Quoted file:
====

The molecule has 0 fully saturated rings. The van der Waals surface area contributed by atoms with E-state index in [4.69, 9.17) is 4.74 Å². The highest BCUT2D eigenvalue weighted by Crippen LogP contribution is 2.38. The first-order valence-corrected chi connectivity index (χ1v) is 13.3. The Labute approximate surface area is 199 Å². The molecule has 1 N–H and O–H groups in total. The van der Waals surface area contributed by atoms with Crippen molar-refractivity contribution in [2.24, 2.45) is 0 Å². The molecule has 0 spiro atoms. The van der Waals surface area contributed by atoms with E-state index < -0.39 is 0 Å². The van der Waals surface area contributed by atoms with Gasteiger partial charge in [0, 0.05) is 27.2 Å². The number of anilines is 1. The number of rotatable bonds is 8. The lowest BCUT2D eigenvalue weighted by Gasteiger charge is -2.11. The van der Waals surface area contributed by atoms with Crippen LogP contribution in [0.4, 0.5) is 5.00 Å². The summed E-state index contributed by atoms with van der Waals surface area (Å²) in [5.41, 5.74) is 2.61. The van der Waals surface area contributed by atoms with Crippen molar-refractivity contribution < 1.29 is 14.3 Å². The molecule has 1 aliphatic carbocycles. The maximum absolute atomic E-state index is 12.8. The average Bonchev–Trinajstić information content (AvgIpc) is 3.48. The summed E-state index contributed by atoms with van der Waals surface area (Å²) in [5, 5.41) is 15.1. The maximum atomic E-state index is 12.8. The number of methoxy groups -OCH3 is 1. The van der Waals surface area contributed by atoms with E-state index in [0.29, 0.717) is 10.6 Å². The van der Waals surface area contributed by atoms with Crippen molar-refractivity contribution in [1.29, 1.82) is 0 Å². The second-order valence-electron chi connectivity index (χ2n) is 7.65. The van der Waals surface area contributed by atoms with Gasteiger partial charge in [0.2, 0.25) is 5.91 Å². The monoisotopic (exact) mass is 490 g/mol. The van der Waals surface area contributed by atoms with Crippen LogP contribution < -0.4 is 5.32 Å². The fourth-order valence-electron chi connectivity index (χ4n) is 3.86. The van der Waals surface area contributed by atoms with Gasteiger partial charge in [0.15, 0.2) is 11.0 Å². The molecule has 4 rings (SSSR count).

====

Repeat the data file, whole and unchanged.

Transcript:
The molecule has 0 fully saturated rings. The van der Waals surface area contributed by atoms with E-state index in [4.69, 9.17) is 4.74 Å². The highest BCUT2D eigenvalue weighted by Crippen LogP contribution is 2.38. The first-order valence-corrected chi connectivity index (χ1v) is 13.3. The Labute approximate surface area is 199 Å². The molecule has 1 N–H and O–H groups in total. The van der Waals surface area contributed by atoms with Crippen molar-refractivity contribution in [2.24, 2.45) is 0 Å². The molecule has 0 spiro atoms. The van der Waals surface area contributed by atoms with E-state index < -0.39 is 0 Å². The van der Waals surface area contributed by atoms with Gasteiger partial charge in [0, 0.05) is 27.2 Å². The number of anilines is 1. The number of rotatable bonds is 8. The lowest BCUT2D eigenvalue weighted by Gasteiger charge is -2.11. The van der Waals surface area contributed by atoms with Crippen LogP contribution in [0.4, 0.5) is 5.00 Å². The summed E-state index contributed by atoms with van der Waals surface area (Å²) in [5.41, 5.74) is 2.61. The van der Waals surface area contributed by atoms with Crippen molar-refractivity contribution < 1.29 is 14.3 Å². The molecule has 1 aliphatic carbocycles. The maximum absolute atomic E-state index is 12.8. The average Bonchev–Trinajstić information content (AvgIpc) is 3.48. The summed E-state index contributed by atoms with van der Waals surface area (Å²) in [5, 5.41) is 15.1. The maximum atomic E-state index is 12.8. The number of methoxy groups -OCH3 is 1. The van der Waals surface area contributed by atoms with E-state index in [0.29, 0.717) is 10.6 Å². The van der Waals surface area contributed by atoms with Crippen molar-refractivity contribution in [1.29, 1.82) is 0 Å². The second-order valence-electron chi connectivity index (χ2n) is 7.65. The van der Waals surface area contributed by atoms with Gasteiger partial charge in [0.2, 0.25) is 5.91 Å². The monoisotopic (exact) mass is 490 g/mol. The van der Waals surface area contributed by atoms with Crippen LogP contribution < -0.4 is 5.32 Å². The fourth-order valence-electron chi connectivity index (χ4n) is 3.86. The van der Waals surface area contributed by atoms with Gasteiger partial charge in [0.15, 0.2) is 11.0 Å². The molecule has 4 rings (SSSR count).